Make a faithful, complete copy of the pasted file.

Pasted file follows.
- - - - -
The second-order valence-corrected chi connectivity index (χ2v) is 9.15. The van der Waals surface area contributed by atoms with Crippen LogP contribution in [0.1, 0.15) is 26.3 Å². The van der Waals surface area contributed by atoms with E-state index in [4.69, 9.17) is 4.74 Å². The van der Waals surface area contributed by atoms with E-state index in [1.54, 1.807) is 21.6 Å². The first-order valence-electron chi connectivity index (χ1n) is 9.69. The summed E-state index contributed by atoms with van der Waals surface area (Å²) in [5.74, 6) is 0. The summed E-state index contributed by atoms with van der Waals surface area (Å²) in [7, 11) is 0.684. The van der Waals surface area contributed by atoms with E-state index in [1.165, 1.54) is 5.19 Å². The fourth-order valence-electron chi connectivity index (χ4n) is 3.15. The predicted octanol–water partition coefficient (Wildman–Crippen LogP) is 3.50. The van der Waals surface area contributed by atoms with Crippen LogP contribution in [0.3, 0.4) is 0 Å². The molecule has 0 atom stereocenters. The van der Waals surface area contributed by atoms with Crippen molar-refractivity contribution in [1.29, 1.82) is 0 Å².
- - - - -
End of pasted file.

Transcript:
The second-order valence-corrected chi connectivity index (χ2v) is 9.15. The van der Waals surface area contributed by atoms with Crippen LogP contribution in [0.1, 0.15) is 26.3 Å². The van der Waals surface area contributed by atoms with E-state index in [4.69, 9.17) is 4.74 Å². The van der Waals surface area contributed by atoms with E-state index in [1.54, 1.807) is 21.6 Å². The first-order valence-electron chi connectivity index (χ1n) is 9.69. The summed E-state index contributed by atoms with van der Waals surface area (Å²) in [5.74, 6) is 0. The summed E-state index contributed by atoms with van der Waals surface area (Å²) in [7, 11) is 0.684. The van der Waals surface area contributed by atoms with E-state index in [1.165, 1.54) is 5.19 Å². The fourth-order valence-electron chi connectivity index (χ4n) is 3.15. The predicted octanol–water partition coefficient (Wildman–Crippen LogP) is 3.50. The van der Waals surface area contributed by atoms with Crippen LogP contribution in [0.3, 0.4) is 0 Å². The molecule has 0 atom stereocenters. The van der Waals surface area contributed by atoms with Crippen molar-refractivity contribution in [1.29, 1.82) is 0 Å².